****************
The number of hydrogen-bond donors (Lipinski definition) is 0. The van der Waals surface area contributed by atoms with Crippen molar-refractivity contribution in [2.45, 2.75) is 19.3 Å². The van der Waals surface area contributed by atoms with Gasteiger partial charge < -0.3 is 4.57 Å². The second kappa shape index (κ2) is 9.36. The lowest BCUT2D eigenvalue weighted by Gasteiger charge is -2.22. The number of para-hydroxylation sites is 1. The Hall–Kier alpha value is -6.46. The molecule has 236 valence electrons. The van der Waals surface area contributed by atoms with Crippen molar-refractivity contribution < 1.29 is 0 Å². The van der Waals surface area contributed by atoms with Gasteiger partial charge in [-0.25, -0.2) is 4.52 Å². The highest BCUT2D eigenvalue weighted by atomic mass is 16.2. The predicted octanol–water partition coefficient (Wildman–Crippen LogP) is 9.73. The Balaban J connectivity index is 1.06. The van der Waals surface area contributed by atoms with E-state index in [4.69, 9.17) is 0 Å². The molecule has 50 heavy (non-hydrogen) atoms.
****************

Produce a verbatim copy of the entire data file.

The number of hydrogen-bond donors (Lipinski definition) is 0. The van der Waals surface area contributed by atoms with Crippen molar-refractivity contribution in [2.45, 2.75) is 19.3 Å². The van der Waals surface area contributed by atoms with Gasteiger partial charge < -0.3 is 4.57 Å². The second kappa shape index (κ2) is 9.36. The lowest BCUT2D eigenvalue weighted by Gasteiger charge is -2.22. The number of para-hydroxylation sites is 1. The Hall–Kier alpha value is -6.46. The molecule has 236 valence electrons. The van der Waals surface area contributed by atoms with Crippen molar-refractivity contribution < 1.29 is 0 Å². The van der Waals surface area contributed by atoms with Gasteiger partial charge in [-0.25, -0.2) is 4.52 Å². The highest BCUT2D eigenvalue weighted by atomic mass is 16.2. The predicted octanol–water partition coefficient (Wildman–Crippen LogP) is 9.73. The Balaban J connectivity index is 1.06. The van der Waals surface area contributed by atoms with E-state index in [4.69, 9.17) is 0 Å². The molecule has 50 heavy (non-hydrogen) atoms.